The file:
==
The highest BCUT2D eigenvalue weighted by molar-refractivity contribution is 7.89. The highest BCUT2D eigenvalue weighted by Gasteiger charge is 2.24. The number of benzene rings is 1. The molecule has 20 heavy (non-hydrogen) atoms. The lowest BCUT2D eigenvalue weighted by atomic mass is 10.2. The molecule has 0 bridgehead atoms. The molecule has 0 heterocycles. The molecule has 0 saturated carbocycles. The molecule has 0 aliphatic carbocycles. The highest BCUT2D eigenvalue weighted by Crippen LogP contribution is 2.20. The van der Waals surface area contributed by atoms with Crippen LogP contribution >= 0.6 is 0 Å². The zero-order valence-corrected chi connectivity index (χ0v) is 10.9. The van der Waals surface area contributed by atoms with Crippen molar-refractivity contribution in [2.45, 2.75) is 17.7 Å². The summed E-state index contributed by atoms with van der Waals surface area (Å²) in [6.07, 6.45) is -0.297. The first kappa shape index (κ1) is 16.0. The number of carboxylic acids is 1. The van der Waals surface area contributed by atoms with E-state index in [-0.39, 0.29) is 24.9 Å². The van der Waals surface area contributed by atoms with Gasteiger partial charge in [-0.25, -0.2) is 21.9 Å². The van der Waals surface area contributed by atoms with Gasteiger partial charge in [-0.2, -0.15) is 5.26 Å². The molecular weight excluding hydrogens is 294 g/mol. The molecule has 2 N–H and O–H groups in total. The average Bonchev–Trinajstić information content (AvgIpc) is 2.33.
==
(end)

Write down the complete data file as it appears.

The highest BCUT2D eigenvalue weighted by molar-refractivity contribution is 7.89. The highest BCUT2D eigenvalue weighted by Gasteiger charge is 2.24. The number of benzene rings is 1. The molecule has 20 heavy (non-hydrogen) atoms. The lowest BCUT2D eigenvalue weighted by atomic mass is 10.2. The molecule has 0 bridgehead atoms. The molecule has 0 heterocycles. The molecule has 0 saturated carbocycles. The molecule has 0 aliphatic carbocycles. The highest BCUT2D eigenvalue weighted by Crippen LogP contribution is 2.20. The van der Waals surface area contributed by atoms with Crippen LogP contribution >= 0.6 is 0 Å². The zero-order valence-corrected chi connectivity index (χ0v) is 10.9. The van der Waals surface area contributed by atoms with Crippen molar-refractivity contribution in [2.45, 2.75) is 17.7 Å². The summed E-state index contributed by atoms with van der Waals surface area (Å²) in [6.07, 6.45) is -0.297. The first kappa shape index (κ1) is 16.0. The number of carboxylic acids is 1. The van der Waals surface area contributed by atoms with E-state index in [-0.39, 0.29) is 24.9 Å². The van der Waals surface area contributed by atoms with Gasteiger partial charge in [-0.25, -0.2) is 21.9 Å². The van der Waals surface area contributed by atoms with Gasteiger partial charge in [-0.2, -0.15) is 5.26 Å². The molecular weight excluding hydrogens is 294 g/mol. The molecule has 2 N–H and O–H groups in total. The average Bonchev–Trinajstić information content (AvgIpc) is 2.33.